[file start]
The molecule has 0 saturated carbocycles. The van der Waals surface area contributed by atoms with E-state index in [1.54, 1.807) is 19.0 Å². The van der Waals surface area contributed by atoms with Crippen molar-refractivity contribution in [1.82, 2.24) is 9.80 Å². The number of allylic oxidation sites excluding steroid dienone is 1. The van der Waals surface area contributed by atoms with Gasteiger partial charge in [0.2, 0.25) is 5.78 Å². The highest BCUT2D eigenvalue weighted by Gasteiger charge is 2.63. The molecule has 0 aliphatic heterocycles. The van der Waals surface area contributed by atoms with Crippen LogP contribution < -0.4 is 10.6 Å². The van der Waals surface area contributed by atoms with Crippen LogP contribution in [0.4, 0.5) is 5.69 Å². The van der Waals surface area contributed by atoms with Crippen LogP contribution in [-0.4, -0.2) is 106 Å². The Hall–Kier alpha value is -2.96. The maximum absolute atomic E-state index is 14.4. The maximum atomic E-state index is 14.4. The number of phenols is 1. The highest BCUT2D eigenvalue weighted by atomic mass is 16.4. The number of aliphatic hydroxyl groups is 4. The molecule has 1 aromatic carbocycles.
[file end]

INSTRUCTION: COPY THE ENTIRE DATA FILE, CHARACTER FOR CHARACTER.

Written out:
The molecule has 0 saturated carbocycles. The van der Waals surface area contributed by atoms with E-state index in [1.54, 1.807) is 19.0 Å². The van der Waals surface area contributed by atoms with Crippen molar-refractivity contribution in [1.82, 2.24) is 9.80 Å². The number of allylic oxidation sites excluding steroid dienone is 1. The van der Waals surface area contributed by atoms with Gasteiger partial charge in [0.2, 0.25) is 5.78 Å². The highest BCUT2D eigenvalue weighted by Gasteiger charge is 2.63. The molecule has 0 aliphatic heterocycles. The van der Waals surface area contributed by atoms with Crippen LogP contribution < -0.4 is 10.6 Å². The van der Waals surface area contributed by atoms with Crippen LogP contribution in [0.4, 0.5) is 5.69 Å². The van der Waals surface area contributed by atoms with Crippen LogP contribution in [-0.4, -0.2) is 106 Å². The Hall–Kier alpha value is -2.96. The maximum absolute atomic E-state index is 14.4. The maximum atomic E-state index is 14.4. The number of phenols is 1. The highest BCUT2D eigenvalue weighted by atomic mass is 16.4. The number of aliphatic hydroxyl groups is 4. The molecule has 1 aromatic carbocycles.